Church News and Events

Family Specialist Lectures on Raising Self-Reliant and Respectful Children at BYU

Contributed By By Marianne Holman, Church News staff writer

  • 6 December 2012

Elder Dallin H. Oaks, left, and BYU President Cecil O. Samuelson honor Daryl Hoole on November 14, 2012.

“A home is where children are taught how to be self-reliant and where kindness and respect reign supreme,” said Daryl Hoole during the School of Family Life lecture at BYU on November 14.

Sister Hoole has been a home management and family living specialist for more than 50 years and has taught and written extensively on topics revolving around the home and family.

“As Church members we desire not only economic, emotional, intellectual, and social self-reliance for our children, but also spiritual self-reliance as well,” she said. “It is a prerequisite to service. It is a key to spiritual growth and progress.”

Becoming temporally and spiritually self-reliant works wonders in people’s lives—it is living in the Lord’s way, she said. An important part of becoming self-reliant is how children are taught in their homes.

“The ‘training program’ of our homes does make a difference—for better or worse—in the lives of our children. Children are the products of their homes, at least the great majority of them are. There are, of course, striking exceptions either way, but, generally speaking, the quality of the training program in the home is clearly reflected in children’s lives. In times past ... society helped us raise good children. That is no longer the case. Now society makes it much more difficult to raise righteous children.”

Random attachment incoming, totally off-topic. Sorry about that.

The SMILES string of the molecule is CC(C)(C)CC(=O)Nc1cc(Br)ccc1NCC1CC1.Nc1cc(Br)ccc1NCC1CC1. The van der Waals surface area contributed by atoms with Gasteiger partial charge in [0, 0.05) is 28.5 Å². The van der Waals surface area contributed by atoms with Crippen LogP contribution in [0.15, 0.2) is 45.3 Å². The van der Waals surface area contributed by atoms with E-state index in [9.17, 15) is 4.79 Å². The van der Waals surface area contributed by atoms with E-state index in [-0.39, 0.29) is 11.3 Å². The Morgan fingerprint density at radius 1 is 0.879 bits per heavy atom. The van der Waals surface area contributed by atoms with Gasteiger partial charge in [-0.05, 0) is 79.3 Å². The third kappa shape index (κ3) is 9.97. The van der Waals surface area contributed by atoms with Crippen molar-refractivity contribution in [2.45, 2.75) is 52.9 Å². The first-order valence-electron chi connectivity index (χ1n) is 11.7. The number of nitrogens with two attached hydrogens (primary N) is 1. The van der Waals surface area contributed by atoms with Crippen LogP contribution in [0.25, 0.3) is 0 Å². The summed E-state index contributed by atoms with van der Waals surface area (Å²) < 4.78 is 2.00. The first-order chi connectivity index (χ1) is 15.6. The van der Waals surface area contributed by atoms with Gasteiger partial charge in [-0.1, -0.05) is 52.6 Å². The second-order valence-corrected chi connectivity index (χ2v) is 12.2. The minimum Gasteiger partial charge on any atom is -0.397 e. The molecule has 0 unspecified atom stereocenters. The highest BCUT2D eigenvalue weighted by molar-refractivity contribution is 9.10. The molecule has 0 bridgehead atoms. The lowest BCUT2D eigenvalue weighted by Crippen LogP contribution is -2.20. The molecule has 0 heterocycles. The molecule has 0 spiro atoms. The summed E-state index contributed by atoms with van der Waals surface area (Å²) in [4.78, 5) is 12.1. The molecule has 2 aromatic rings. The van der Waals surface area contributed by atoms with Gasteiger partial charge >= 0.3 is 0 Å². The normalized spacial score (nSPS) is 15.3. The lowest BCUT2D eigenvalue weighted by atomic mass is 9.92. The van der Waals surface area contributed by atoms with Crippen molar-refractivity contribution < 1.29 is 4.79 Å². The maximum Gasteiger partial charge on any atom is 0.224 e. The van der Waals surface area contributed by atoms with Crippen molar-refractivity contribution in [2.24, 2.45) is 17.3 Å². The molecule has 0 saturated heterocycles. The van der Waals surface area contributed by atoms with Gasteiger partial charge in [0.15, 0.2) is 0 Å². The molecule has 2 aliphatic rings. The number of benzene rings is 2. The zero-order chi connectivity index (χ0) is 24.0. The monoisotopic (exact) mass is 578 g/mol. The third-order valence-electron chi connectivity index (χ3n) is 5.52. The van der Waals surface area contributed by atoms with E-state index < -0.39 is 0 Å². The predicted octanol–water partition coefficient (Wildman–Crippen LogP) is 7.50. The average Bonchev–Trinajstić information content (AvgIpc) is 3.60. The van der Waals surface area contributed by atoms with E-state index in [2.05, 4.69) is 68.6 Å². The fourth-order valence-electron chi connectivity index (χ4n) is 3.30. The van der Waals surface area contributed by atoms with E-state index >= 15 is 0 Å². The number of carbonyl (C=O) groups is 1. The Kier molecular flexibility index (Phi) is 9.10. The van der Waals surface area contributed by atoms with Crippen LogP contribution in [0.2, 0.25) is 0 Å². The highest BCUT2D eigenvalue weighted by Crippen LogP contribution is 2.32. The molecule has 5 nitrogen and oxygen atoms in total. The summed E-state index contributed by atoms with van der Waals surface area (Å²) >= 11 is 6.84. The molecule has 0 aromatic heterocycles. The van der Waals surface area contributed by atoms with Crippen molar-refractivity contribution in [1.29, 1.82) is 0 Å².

That is why so much depends on the home, she said. When parents do their job at home, society’s ills have less of an effect on their children. Parents have the responsibility to design their own individual home training program to nourish and nurture, teach and train their children.

“Raising children is a stewardship with accountability,” she said. “As parents, we have the divine trust and sacred obligation of passing on to our children our habits and skills, our knowledge and wisdom, our values and standards, and our faith and testimonies.” Sister Hoole shared five dimensions to creating a positive home environment.

A loving and listening environment

“Such a wonderful gift is ... for parents to give their children their very best, not that which is left over,” she said. “Loving and listening require a huge investment of time and effort on the part of parents, but doing so creates an openness wherein communication can take place. Good communication is a key to healthy relationships. The rewards are children who feel secure and strong enough to take responsibility for themselves and become self-reliant and who feel understood and valued enough themselves to treat others with kindness and respect. 

An exemplary environment

One of the most effective ways to create a positive home environment is to teach by example.